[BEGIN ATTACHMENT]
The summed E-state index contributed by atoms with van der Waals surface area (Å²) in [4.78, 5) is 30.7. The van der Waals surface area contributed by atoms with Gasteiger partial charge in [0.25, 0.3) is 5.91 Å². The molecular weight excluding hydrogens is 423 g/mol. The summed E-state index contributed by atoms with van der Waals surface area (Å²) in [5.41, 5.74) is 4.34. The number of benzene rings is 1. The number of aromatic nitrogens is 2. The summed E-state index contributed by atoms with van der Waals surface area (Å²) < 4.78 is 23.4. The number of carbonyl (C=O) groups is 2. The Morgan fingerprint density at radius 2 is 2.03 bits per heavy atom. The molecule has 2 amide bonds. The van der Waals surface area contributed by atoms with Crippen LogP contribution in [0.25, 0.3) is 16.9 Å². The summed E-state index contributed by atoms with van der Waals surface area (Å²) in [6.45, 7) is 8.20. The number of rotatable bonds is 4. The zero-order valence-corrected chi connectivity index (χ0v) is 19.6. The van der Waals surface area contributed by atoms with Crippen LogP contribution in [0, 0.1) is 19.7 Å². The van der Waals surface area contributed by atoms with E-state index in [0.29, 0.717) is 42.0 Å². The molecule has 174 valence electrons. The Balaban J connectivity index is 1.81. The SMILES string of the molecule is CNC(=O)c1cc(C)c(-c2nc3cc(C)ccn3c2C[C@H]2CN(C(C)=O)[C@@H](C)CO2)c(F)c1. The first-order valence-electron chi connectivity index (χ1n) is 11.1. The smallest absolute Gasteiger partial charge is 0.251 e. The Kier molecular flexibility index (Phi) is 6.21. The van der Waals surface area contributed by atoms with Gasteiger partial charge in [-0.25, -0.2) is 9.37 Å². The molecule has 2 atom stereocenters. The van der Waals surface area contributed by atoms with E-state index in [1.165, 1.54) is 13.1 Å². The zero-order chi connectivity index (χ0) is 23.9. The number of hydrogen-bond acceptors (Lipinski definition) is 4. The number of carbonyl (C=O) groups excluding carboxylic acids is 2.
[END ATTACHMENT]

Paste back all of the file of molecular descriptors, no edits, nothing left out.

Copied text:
The summed E-state index contributed by atoms with van der Waals surface area (Å²) in [4.78, 5) is 30.7. The van der Waals surface area contributed by atoms with Gasteiger partial charge in [0.25, 0.3) is 5.91 Å². The molecular weight excluding hydrogens is 423 g/mol. The summed E-state index contributed by atoms with van der Waals surface area (Å²) in [5.41, 5.74) is 4.34. The number of benzene rings is 1. The number of aromatic nitrogens is 2. The summed E-state index contributed by atoms with van der Waals surface area (Å²) < 4.78 is 23.4. The number of carbonyl (C=O) groups is 2. The Morgan fingerprint density at radius 2 is 2.03 bits per heavy atom. The molecule has 2 amide bonds. The van der Waals surface area contributed by atoms with Crippen LogP contribution in [0.25, 0.3) is 16.9 Å². The summed E-state index contributed by atoms with van der Waals surface area (Å²) in [6.45, 7) is 8.20. The number of rotatable bonds is 4. The zero-order valence-corrected chi connectivity index (χ0v) is 19.6. The van der Waals surface area contributed by atoms with Crippen LogP contribution in [0, 0.1) is 19.7 Å². The van der Waals surface area contributed by atoms with E-state index in [0.29, 0.717) is 42.0 Å². The molecule has 174 valence electrons. The Balaban J connectivity index is 1.81. The SMILES string of the molecule is CNC(=O)c1cc(C)c(-c2nc3cc(C)ccn3c2C[C@H]2CN(C(C)=O)[C@@H](C)CO2)c(F)c1. The first-order valence-electron chi connectivity index (χ1n) is 11.1. The smallest absolute Gasteiger partial charge is 0.251 e. The Kier molecular flexibility index (Phi) is 6.21. The van der Waals surface area contributed by atoms with Gasteiger partial charge in [-0.25, -0.2) is 9.37 Å². The molecule has 2 atom stereocenters. The van der Waals surface area contributed by atoms with E-state index in [1.165, 1.54) is 13.1 Å². The zero-order chi connectivity index (χ0) is 23.9. The number of hydrogen-bond acceptors (Lipinski definition) is 4. The number of carbonyl (C=O) groups excluding carboxylic acids is 2.